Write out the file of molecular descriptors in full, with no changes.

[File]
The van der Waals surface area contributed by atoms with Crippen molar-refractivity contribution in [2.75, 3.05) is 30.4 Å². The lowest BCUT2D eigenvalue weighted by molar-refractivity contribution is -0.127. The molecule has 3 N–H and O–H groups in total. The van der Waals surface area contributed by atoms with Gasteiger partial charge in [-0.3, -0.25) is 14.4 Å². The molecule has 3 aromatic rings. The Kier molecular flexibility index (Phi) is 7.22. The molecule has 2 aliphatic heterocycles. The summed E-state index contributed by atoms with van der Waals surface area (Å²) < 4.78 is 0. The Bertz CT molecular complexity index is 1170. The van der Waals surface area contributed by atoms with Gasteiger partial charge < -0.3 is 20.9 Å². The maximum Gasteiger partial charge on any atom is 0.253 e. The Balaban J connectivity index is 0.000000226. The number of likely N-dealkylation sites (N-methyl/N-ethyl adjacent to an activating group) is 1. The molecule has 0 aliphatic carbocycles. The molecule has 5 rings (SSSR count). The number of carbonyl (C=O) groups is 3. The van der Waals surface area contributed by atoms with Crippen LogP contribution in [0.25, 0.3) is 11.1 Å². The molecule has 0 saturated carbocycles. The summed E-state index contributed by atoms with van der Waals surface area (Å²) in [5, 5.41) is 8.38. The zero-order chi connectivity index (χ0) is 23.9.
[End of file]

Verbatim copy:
The van der Waals surface area contributed by atoms with Crippen molar-refractivity contribution in [2.75, 3.05) is 30.4 Å². The lowest BCUT2D eigenvalue weighted by molar-refractivity contribution is -0.127. The molecule has 3 N–H and O–H groups in total. The van der Waals surface area contributed by atoms with Gasteiger partial charge in [-0.3, -0.25) is 14.4 Å². The molecule has 3 aromatic rings. The Kier molecular flexibility index (Phi) is 7.22. The molecule has 2 aliphatic heterocycles. The summed E-state index contributed by atoms with van der Waals surface area (Å²) < 4.78 is 0. The Bertz CT molecular complexity index is 1170. The van der Waals surface area contributed by atoms with Gasteiger partial charge < -0.3 is 20.9 Å². The maximum Gasteiger partial charge on any atom is 0.253 e. The Balaban J connectivity index is 0.000000226. The number of likely N-dealkylation sites (N-methyl/N-ethyl adjacent to an activating group) is 1. The molecule has 0 aliphatic carbocycles. The molecule has 5 rings (SSSR count). The number of carbonyl (C=O) groups is 3. The van der Waals surface area contributed by atoms with Crippen LogP contribution in [0.25, 0.3) is 11.1 Å². The molecule has 0 saturated carbocycles. The summed E-state index contributed by atoms with van der Waals surface area (Å²) in [5, 5.41) is 8.38. The zero-order chi connectivity index (χ0) is 23.9.